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You probably won't spot the white, pin-head size mites in your cat's ears. You'll notice the brown-to-black crusty specks in his ears, which he won't stop scratching. Your opposible thumbs and cotton swabs can help.
"Mites," in the words of venerable Internet oracle WebMD, "are prolific." They're highly contagious among pets, usually infest both ears, and are one of the most common feline health problems.
If left untreated, ear mites can cause serious ear damage, permanently affecting your cat's hearing and sense of balance. Furthermore, excessive scratching can lead to life-threatening infections.
Kittens and outdoor cats are more prone to contracting ear mites. You've got to follow a treatment regimen to get rid of them, which means you've got to clean your cat's ears.
Under normal circumstances you don't have to clean your cat's ears. Once your veterinarian has confirmed ear mite infestation, though, it's your job to clean them prior to each treatment. If you don't, dead mites, their waste and other debris may protect live mites or their eggs.
Before cleaning your cat's dirty ears, place him in a secure position -- ideally, on your lap, with one arm over his body, cradling his head along the neck and jaw to minimize fidgeting. If your cat scratches a lot, wrap his body in a towel. Leave the towel out before and after cleanings so he doesn't hide when he sees it.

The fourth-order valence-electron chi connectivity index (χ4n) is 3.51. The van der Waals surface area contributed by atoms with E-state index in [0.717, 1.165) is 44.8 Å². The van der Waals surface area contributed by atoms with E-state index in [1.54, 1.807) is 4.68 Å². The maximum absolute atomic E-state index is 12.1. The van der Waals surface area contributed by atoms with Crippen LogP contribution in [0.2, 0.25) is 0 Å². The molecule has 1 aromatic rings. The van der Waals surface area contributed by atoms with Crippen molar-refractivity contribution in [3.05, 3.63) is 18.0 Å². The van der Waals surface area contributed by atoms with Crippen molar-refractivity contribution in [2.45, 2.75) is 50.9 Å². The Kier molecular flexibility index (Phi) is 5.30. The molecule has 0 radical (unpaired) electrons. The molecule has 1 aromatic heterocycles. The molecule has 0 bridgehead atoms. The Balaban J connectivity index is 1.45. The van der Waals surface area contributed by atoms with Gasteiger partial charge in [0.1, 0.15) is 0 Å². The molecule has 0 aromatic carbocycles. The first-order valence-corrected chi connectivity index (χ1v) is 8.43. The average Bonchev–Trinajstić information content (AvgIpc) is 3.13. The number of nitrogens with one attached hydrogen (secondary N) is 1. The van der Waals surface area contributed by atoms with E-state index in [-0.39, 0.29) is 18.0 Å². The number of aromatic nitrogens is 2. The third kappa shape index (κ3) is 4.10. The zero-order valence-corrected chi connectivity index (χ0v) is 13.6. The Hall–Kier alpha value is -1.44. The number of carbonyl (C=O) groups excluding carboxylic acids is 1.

Once your cat is properly restrained, use cotton swabs to clean his ears. Twist or rub swabs along the folds of your cat's ears to clear away discharge and debris. Never ever (ever!) stick a cotton swab directly into a cat's ears -- this can cause ear damage or push buildups further into the ear.
Use multiple swabs to clean your cat's ears prior to each treatment or as recommended by your veterinarian. Cat ears aren't usually very hairy, so cutting or plucking is rarely, if ever, necessary. If your cat's ears are too sensitive for cotton swabs, try a wet rag or cotton ball.
As with most health issues, early diagnosis and proper treatment of ear mites -- including proper ear cleaning -- are important. All cats scratch their ears from time to time, but few draw blood or shake their heads violently when they're in good health. A quick inspection of your cat's ears should alert you ear mites are the likely culprits.
Consult a veterinarian and confirm the diagnosis before starting any treatment. Ear mites don't live long outside your cat's ears, so a single house-cleaning is probably sufficient.